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Army-Funded Research Seeks to Understand How Human Intelligence Analysts Can Work With AI

Artificial intelligence

Susannah Paletz, a research professor at the University of Maryland College of Information Studies, is leading a multi-institutional research study for the Army aimed at understanding how human intelligence analysts and artificial intelligence can work together.

According to a press release by UMD, the research project extends beyond learning about how AI can increase efficiency. By conducting foundational research on team cognition, Paletz and her team intend to uncover what it takes to create a system where human intelligence analysts can benefit and place appropriately-calibrated trust in AI technology.

In terms of intelligence work, AI could run through hundreds of thousands of source documents and extract key findings, which could be transformed into actionable intelligence. The cutting-edge technology can also facilitate the exchange of information and analysis among team members. However, like humans, it is still susceptible to inaccuracies and biases.

Paletz’s team consists of researchers from the Fraunhofer USA Center for Experimental Software Engineering, the UMD College of Information Studies and the Palumbo-Donahue School of Business at Duquesne University.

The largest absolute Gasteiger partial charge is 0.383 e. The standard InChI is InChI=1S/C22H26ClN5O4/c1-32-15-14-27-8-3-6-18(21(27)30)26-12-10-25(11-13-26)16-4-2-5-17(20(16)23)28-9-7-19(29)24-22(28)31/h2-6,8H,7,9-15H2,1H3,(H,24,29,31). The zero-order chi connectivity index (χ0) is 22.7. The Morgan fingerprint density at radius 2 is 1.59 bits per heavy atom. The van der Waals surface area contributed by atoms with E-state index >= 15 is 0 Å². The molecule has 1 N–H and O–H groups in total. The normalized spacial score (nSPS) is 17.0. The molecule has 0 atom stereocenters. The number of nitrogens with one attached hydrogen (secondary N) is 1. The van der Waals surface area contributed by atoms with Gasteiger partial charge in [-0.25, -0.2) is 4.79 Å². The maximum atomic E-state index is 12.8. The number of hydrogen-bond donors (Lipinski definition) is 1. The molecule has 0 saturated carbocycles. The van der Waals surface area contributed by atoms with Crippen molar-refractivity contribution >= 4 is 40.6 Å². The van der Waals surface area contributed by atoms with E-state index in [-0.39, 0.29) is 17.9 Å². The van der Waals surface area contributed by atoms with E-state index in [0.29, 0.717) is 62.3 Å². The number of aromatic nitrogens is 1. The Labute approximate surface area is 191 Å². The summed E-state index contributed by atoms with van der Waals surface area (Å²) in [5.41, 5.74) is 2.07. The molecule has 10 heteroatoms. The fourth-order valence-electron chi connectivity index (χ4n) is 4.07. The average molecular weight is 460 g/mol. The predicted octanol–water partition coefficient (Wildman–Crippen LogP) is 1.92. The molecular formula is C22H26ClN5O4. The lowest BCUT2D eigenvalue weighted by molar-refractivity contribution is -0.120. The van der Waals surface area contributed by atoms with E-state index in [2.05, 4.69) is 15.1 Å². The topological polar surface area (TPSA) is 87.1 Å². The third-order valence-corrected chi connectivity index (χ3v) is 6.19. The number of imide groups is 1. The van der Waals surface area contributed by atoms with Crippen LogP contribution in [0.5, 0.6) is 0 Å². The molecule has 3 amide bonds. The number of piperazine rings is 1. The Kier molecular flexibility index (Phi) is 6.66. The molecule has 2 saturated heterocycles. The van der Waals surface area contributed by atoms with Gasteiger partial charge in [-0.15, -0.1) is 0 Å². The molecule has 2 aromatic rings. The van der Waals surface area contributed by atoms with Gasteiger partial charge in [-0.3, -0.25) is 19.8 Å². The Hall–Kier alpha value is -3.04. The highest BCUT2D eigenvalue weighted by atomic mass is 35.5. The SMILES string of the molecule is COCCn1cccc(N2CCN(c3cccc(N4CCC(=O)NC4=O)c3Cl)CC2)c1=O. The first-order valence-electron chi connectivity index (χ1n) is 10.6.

The team is looking to recruit undergraduate students to help out on the project. Applications are open for U.S. citizens. Female and minority students are encouraged to join the team.  

The multi-institutional research project was made possible by a three-year, $616.7K grant from the Army Research Office, which is part of the Army Research Laboratory within the Army Combat Capabilities Development Command.

Paletz is also the principal investigator of a $1.5M Department of Defense-funded research dedicated to understanding how emotion impacts re-sharing and viral reach of posts on Facebook and YouTube.

For more than 20 years, Paletz has been conducting research on a wide range of topics including applied social psychology, communication, language, culture and ethnicity, group processes, interpersonal processes, organizational behavior and social cognition. She is the co-author of studies including “The Breakdown of Coordinated Decision Making in Distributed Systems” and “The dynamics of micro-conflicts and uncertainty in successful and unsuccessful design teams.”